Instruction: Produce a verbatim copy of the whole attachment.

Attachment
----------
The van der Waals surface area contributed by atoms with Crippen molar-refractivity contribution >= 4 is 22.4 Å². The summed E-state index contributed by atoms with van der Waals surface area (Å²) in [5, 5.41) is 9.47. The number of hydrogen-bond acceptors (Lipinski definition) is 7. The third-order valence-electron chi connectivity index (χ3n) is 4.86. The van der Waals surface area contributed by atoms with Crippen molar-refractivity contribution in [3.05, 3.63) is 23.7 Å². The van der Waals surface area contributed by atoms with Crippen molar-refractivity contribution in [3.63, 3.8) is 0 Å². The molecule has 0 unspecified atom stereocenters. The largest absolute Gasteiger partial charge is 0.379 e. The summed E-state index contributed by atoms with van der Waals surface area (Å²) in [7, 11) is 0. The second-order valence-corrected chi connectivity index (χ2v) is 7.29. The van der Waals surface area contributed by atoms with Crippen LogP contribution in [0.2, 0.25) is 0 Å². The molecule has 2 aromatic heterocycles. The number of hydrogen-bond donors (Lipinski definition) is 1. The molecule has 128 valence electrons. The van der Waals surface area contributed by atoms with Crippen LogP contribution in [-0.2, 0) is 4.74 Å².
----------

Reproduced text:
The van der Waals surface area contributed by atoms with Crippen molar-refractivity contribution >= 4 is 22.4 Å². The summed E-state index contributed by atoms with van der Waals surface area (Å²) in [5, 5.41) is 9.47. The number of hydrogen-bond acceptors (Lipinski definition) is 7. The third-order valence-electron chi connectivity index (χ3n) is 4.86. The van der Waals surface area contributed by atoms with Crippen molar-refractivity contribution in [3.05, 3.63) is 23.7 Å². The van der Waals surface area contributed by atoms with Crippen molar-refractivity contribution in [3.63, 3.8) is 0 Å². The molecule has 0 unspecified atom stereocenters. The largest absolute Gasteiger partial charge is 0.379 e. The summed E-state index contributed by atoms with van der Waals surface area (Å²) in [7, 11) is 0. The second-order valence-corrected chi connectivity index (χ2v) is 7.29. The van der Waals surface area contributed by atoms with Crippen LogP contribution in [0.2, 0.25) is 0 Å². The molecule has 2 aromatic heterocycles. The number of hydrogen-bond donors (Lipinski definition) is 1. The molecule has 128 valence electrons. The van der Waals surface area contributed by atoms with Crippen LogP contribution in [-0.2, 0) is 4.74 Å².